Land value taxation (LVT), or site value taxation, is a tax that charges landholders a portion of the unimproved value of a site or parcel of land.
LVT is a special form of property tax. There are three species of property: land, improvements to land (immovable man-made things) and personal property (movable things).
LVT is an ad valorem tax where only the value of land is taxed, ignoring improvements to the land (e.g., houses, factories, ...) and personal property (e.g., cars, furnishings, ...). This is different from other property taxes which generally tend to fall on real estate--the combination of land and improvements to land.
One argument for LVT is that it discourages speculative bubbles in land markets, while encouraging the efficient and productive use of land, particularly in urban areas - one estimate of the efficiency gain puts it at £15,000 a year per person. An additional argument for LVT is that increases in land values are created mainly by changes that are not the result of the landowner's own effort; for example, the creation of new infrastructure, or a re-zoning, can dramatically increase the value of a piece of land. LVT encourages government development of infrastructure by providing a way of recouping some of the windfall changes to land values that occur as a result of such investment, placing less of the burden on taxpayers who don't benefit. The tax works in reverse also. If a development has a negative impact on land values (the closing of a nearby transport link, for example), the owner of a site is compensated by an automatic reduction of the charge on the property.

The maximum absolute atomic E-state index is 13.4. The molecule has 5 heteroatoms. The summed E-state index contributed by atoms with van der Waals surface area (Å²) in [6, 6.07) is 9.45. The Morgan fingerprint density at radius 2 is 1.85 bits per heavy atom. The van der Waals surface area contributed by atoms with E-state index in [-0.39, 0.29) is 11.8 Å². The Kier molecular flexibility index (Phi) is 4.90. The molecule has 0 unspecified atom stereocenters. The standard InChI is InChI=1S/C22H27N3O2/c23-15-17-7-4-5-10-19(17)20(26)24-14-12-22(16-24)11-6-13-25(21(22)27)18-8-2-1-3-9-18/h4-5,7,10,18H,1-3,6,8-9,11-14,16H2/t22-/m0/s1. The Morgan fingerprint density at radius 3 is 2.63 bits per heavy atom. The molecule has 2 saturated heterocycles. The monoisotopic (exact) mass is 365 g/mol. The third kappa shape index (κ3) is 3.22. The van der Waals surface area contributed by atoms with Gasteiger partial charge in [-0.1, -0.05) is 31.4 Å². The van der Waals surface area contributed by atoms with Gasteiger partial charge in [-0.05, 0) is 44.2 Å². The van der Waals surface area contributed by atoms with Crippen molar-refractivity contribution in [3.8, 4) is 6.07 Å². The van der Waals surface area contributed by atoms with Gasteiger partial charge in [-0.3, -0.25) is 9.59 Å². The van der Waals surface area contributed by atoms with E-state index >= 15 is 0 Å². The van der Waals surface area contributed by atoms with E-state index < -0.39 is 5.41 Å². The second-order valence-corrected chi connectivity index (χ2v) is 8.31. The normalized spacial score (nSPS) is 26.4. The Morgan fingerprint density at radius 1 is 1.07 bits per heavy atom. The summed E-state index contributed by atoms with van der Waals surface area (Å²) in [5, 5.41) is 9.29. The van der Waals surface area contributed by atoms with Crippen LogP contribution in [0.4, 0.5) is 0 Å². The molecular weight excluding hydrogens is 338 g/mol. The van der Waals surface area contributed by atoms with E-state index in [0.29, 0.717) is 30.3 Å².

LVT is often said to be justified for economic reasons because if it is implemented properly, it will not deter production, distort market mechanisms or otherwise create deadweight losses the way other taxes do. It is also said to be justified for reasons of fairness in that it recovers for community purposes the value the community creates. It is a cheap (and therefore efficient) tax to administer or pay because much less effort is required to track land ownership than to track income, deductions, capital gains, sales transactions, etc. Tax evasion on land is much more difficult than on financial wealth. For the same reason, it is also much more effective than a development or planning gain tax, which can be avoided by just keeping the land out of productive use.
As well as these pragmatic arguments, LVT may be justified with the philosophical premise that the natural world was originally the common resource of all persons, and therefore LVT is not really a tax, but simply the collection of rent on behalf of those who waive their right of access to the resources they would otherwise have been free to use. Some LVT advocates argue that in consequence, land value should be taxed at a high enough rate to recover effectively all its economic rent from users, and the proceeds should be equally distributed to each citizen in the form of a citizen's dividend. Others favor a combination of citizens' dividend and economically efficient provision of public services (i.e., government provision of services that yield an increase in aggregate land rent at least equal to their cost). Any such implementation of LVT would amount to a substantial land reform. The most influential advocate of this type of LVT was the 19th C American political economist and activist Henry George. Many contemporary American advocacy groups trace their heritage back to his thoughts and writings.